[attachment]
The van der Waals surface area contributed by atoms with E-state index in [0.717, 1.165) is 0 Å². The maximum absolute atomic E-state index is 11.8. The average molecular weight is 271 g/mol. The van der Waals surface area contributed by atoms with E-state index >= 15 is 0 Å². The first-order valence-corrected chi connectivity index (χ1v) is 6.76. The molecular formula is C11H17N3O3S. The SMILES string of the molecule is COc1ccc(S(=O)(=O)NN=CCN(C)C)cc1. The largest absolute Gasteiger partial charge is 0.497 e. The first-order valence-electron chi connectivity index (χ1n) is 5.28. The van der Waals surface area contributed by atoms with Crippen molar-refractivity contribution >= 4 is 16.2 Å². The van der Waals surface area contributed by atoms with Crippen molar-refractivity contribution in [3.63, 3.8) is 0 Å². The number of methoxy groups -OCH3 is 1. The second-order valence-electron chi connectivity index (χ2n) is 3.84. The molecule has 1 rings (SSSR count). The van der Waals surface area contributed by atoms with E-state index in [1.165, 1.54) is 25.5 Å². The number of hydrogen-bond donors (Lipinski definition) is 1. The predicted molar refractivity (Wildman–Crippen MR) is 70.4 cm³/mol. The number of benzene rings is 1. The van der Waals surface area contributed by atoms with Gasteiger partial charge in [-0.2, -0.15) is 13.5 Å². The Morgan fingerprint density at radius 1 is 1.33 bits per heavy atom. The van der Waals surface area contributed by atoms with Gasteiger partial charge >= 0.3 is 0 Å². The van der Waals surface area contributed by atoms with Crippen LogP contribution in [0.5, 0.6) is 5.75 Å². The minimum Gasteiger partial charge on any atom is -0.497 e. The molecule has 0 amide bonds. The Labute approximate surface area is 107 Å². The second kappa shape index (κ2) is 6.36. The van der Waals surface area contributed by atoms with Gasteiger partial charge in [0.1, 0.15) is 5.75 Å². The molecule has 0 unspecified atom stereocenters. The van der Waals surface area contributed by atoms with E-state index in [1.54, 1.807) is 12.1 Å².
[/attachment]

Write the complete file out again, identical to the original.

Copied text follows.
The van der Waals surface area contributed by atoms with E-state index in [0.717, 1.165) is 0 Å². The maximum absolute atomic E-state index is 11.8. The average molecular weight is 271 g/mol. The van der Waals surface area contributed by atoms with E-state index >= 15 is 0 Å². The first-order valence-corrected chi connectivity index (χ1v) is 6.76. The molecular formula is C11H17N3O3S. The SMILES string of the molecule is COc1ccc(S(=O)(=O)NN=CCN(C)C)cc1. The largest absolute Gasteiger partial charge is 0.497 e. The first-order valence-electron chi connectivity index (χ1n) is 5.28. The van der Waals surface area contributed by atoms with Crippen molar-refractivity contribution >= 4 is 16.2 Å². The van der Waals surface area contributed by atoms with Crippen molar-refractivity contribution in [3.63, 3.8) is 0 Å². The number of methoxy groups -OCH3 is 1. The second-order valence-electron chi connectivity index (χ2n) is 3.84. The molecule has 1 rings (SSSR count). The van der Waals surface area contributed by atoms with E-state index in [1.165, 1.54) is 25.5 Å². The number of hydrogen-bond donors (Lipinski definition) is 1. The predicted molar refractivity (Wildman–Crippen MR) is 70.4 cm³/mol. The number of benzene rings is 1. The van der Waals surface area contributed by atoms with Gasteiger partial charge in [-0.2, -0.15) is 13.5 Å². The Morgan fingerprint density at radius 1 is 1.33 bits per heavy atom. The van der Waals surface area contributed by atoms with Gasteiger partial charge >= 0.3 is 0 Å². The van der Waals surface area contributed by atoms with Crippen LogP contribution in [0.5, 0.6) is 5.75 Å². The minimum Gasteiger partial charge on any atom is -0.497 e. The molecule has 0 amide bonds. The Labute approximate surface area is 107 Å². The second kappa shape index (κ2) is 6.36. The van der Waals surface area contributed by atoms with Gasteiger partial charge in [0.1, 0.15) is 5.75 Å². The molecule has 0 unspecified atom stereocenters. The van der Waals surface area contributed by atoms with E-state index in [1.54, 1.807) is 12.1 Å².